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“Co-operative Enforcement from the Global Marketplace to Main Street”
Opening Remarks: Securities Investigators Training Course
Maureen Jensen
Executive Director, Ontario Securities Commission
Innisfil, Ontario
June 10, 2013

Good morning.

On behalf of the OSC, I want to welcome all of you to the 2013 Securities Investigators Training Course. It’s my privilege to be the opening speaker for the 19th biennial Kempenfelt conference.

I really enjoyed yesterday’s reception and had the pleasure of meeting some of you at the dinner. Last night, OSC Enforcement Director Tom Atkinson described the international profile of this audience, which has always contributed to the value of this event.

Indeed, we have some 70 delegates here, from about a dozen countries, representing North America, the Caribbean, Europe and Asia. This speaks to how securities law enforcement is increasingly international in its scope, and also how collaborative responses are necessary in areas such as cyber-crime.

We may all represent specific jurisdictions, but in reality, we’re all international enforcement professionals.

The globalization of the capital markets has been rapid and dramatic. Your markets are interconnected to our markets. A proliferating array of securities can be bought and sold by investors around the world. Multi-jurisdictional trading desks and sophisticated automated trading systems are changing the markets at an astonishing rate. High frequency trade execution is moving towards nine milliseconds, which is faster than the blink of your eye.

While globalization creates new opportunities for investors, market participants and marketplaces, it also facilitates opportunities for abuse. To stay ahead of the misconduct game, we have to leverage a broader perspective in developing new methods to police the markets, both internationally and domestically. This is why you have gathered for this training course.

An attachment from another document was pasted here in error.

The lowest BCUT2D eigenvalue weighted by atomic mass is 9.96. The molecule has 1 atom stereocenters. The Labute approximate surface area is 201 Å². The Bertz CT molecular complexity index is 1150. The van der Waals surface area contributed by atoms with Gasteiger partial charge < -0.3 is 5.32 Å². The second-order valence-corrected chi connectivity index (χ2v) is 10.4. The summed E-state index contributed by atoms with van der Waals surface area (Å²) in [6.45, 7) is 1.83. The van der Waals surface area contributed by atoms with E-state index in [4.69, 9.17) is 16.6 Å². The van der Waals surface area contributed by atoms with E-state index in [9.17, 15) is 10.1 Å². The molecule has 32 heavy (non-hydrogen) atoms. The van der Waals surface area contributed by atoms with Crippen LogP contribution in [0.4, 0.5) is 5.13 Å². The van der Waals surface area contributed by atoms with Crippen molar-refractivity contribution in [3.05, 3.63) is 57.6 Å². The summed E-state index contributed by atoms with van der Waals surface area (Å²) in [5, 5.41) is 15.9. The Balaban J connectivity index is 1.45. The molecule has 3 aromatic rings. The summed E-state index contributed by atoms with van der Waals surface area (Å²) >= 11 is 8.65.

Increasingly, the matters we investigate and prosecute transcend geographic and political boundaries. This is the reality that we share as regulators, investigators and law enforcement professionals. At the OSC, we’re seeing more and more investigative files that have an international element. About one third of our investigations and enforcement actions involve international activity.

To confront the challenge of cross-border misconduct – and other enforcement challenges – we must be strategic and responsive to how markets are changing. We have to be willing to change and adapt our processes. We have to push the boundaries of the cases we investigate.

One way that we can do this is through proactive collaboration with international agencies, domestic partners and local authorities. Policing the capital markets requires a co-operative enforcement presence that extends from the Main Streets of our respective jurisdictions all the way to the global marketplace.

International Co-operation
Supporting international co-operation has long been a commitment of the OSC. We’ve made it a priority to build relationships with our partners around the world because we increasingly depend on each other to do our jobs well. The OSC has hosted this training course since 1980 because it believes in the value of co-operation to support what we all do to protect investors and markets.

I know this is a priority for other regulators and agencies, as well. An article in the April 2013 edition of National Law Review noted the increase in coalitions among securities regulators, adding that “international co-operation among regulators [is] at an all-time high”.